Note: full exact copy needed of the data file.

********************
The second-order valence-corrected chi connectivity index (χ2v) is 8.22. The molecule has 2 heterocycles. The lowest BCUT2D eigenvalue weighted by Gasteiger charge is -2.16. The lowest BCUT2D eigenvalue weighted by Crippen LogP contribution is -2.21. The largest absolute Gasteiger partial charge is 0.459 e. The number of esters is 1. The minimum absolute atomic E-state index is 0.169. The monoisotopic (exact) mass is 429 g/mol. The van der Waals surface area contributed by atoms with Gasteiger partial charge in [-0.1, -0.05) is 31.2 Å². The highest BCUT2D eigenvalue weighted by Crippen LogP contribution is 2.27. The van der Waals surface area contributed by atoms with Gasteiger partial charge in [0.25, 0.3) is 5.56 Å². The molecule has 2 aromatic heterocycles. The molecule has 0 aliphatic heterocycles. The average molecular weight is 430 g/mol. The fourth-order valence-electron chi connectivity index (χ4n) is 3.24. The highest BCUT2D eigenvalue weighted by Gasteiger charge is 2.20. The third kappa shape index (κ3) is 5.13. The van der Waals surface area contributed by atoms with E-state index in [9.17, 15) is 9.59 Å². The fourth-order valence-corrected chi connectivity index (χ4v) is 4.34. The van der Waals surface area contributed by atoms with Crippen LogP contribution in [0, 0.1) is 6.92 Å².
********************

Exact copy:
The second-order valence-corrected chi connectivity index (χ2v) is 8.22. The molecule has 2 heterocycles. The lowest BCUT2D eigenvalue weighted by Gasteiger charge is -2.16. The lowest BCUT2D eigenvalue weighted by Crippen LogP contribution is -2.21. The largest absolute Gasteiger partial charge is 0.459 e. The number of esters is 1. The minimum absolute atomic E-state index is 0.169. The monoisotopic (exact) mass is 429 g/mol. The van der Waals surface area contributed by atoms with Gasteiger partial charge in [-0.1, -0.05) is 31.2 Å². The highest BCUT2D eigenvalue weighted by Crippen LogP contribution is 2.27. The van der Waals surface area contributed by atoms with Gasteiger partial charge in [0.25, 0.3) is 5.56 Å². The molecule has 2 aromatic heterocycles. The molecule has 0 aliphatic heterocycles. The average molecular weight is 430 g/mol. The fourth-order valence-electron chi connectivity index (χ4n) is 3.24. The highest BCUT2D eigenvalue weighted by Gasteiger charge is 2.20. The third kappa shape index (κ3) is 5.13. The van der Waals surface area contributed by atoms with E-state index in [9.17, 15) is 9.59 Å². The fourth-order valence-corrected chi connectivity index (χ4v) is 4.34. The van der Waals surface area contributed by atoms with Crippen LogP contribution in [0, 0.1) is 6.92 Å².